Enhanced direct sunlight photocatalytic oxidation of methanol using nanocrystalline TiO2 calcined at different temperature

  • Thillai Sivakumar Natarajan
  • Hari C. Bajaj
  • Rajesh J. Tayade
Research Paper


The present study focused on photocatalytic oxidation of methanol to formaldehyde using nanocrystalline TiO2 (Degussa P-25) photocatalyst calcined at different temperature having different ratio of anatase (A)–rutile (R) phase composition under direct sunlight irradiation. The calcined nanocrystalline TiO2 was characterized using powder X-ray diffraction, N2 adsorption, scanning electron microscopy, transmission electron microscopy, Fourier transform infrared, and UV–Visible diffuse reflectance spectroscopy techniques. The determination of hydroxyl radical formation during the course of the reaction was carried out using fluorescence technique with terephthalic acid as a probe molecule. The photocatalytic activity of catalysts was evaluated by methanol oxidation under direct sunlight irradiation and activity was compared with pure anatase TiO2. The result revealed that nanocrystalline TiO2 (P-25) calcined at 500 °C displays higher photocatalytic activity and the order of rate of HCHO formation is P25-500 (A74 %:R26 %) > P25 (A80 %:R20 %) > AT (A100 %) > P25-600 (A12 %:R88 %) > P25-700 (R100 %). The result also infers that TiO2 with mixed phase exhibit higher photocatalytic activity than TiO2 with pure anatase or rutile phase. The rapid transfer of photogenerated electron from rutile to anatase leads to increase in the charge separation and enhances the photocatalytic activity under direct sunlight irradiation. Effect of operational parameters like amount of catalyst and effect of reaction atmosphere have been investigated on the photocatalytic oxidation of methanol under direct sunlight irradiation.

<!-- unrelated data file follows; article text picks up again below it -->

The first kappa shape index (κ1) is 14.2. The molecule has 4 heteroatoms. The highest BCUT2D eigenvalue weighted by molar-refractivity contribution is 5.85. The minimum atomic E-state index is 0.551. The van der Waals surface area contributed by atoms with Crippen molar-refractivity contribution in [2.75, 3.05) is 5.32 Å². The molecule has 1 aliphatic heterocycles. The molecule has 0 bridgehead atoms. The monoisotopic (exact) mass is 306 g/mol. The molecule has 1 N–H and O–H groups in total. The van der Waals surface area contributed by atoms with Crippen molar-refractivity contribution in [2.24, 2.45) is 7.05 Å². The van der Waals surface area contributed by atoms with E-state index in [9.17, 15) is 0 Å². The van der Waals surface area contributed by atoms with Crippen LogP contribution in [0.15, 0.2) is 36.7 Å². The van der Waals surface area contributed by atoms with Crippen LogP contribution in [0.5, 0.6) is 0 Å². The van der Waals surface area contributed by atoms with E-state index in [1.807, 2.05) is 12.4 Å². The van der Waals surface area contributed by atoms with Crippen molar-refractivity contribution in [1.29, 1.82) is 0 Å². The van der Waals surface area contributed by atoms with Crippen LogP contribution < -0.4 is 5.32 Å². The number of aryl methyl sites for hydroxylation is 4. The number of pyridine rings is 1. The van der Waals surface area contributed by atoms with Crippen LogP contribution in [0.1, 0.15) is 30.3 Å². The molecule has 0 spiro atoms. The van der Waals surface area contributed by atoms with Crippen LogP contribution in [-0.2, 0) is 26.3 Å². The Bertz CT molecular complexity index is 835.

Photocatalysis Degussa P-25 TiO2 Calcination Phase composition Sunlight Methanol oxidation Formaldehyde 



CSIR-CSMCRI Communication No. PRIS/154/2013. Authors are thankful to CSIR, New Delhi, India, for funding through Network Project on “Clean Coal Technologies (TapCoal)” (Project Number: CSC-0102). T S Natarajan thanks to CSIR, New Delhi for Senior Research Fellowship (File No: 31/28(162)/2012-EMR-I) and to AcSIR for enrolment in Ph.D. We also thankful to Analytical Discipline and Centralized Instrument Facility of the institute and Mr. Jayesh C. Chaudhari, Mr. Gopala Ram, Mr. V. K. Agarwal and Mr. K. Munusamy for kind support.


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Copyright information

© Springer Science+Business Media Dordrecht 2014

Authors and Affiliations

  • Thillai Sivakumar Natarajan
    • 1
    • 2
  • Hari C. Bajaj
    • 1
    • 2
  • Rajesh J. Tayade
    • 1
    • 3
  1. 1.Discipline of Inorganic Materials and Catalysis (DIMC), CSIR-Central Salt and Marine Chemicals Research Institute (CSIR-CSMCRI)Council of Scientific and Industrial Research (CSIR)BhavnagarIndia
  2. 2.Academy of Scientific and Innovative Research (AcSIR), CSIR-Central Salt and Marine Chemicals Research Institute (CSIR-CSMCRI)Council of Scientific and Industrial Research (CSIR)BhavnagarIndia
  3. 3.Department of Environmental EngineeringKyungpook National University (KNU)DaeguRepublic of Korea

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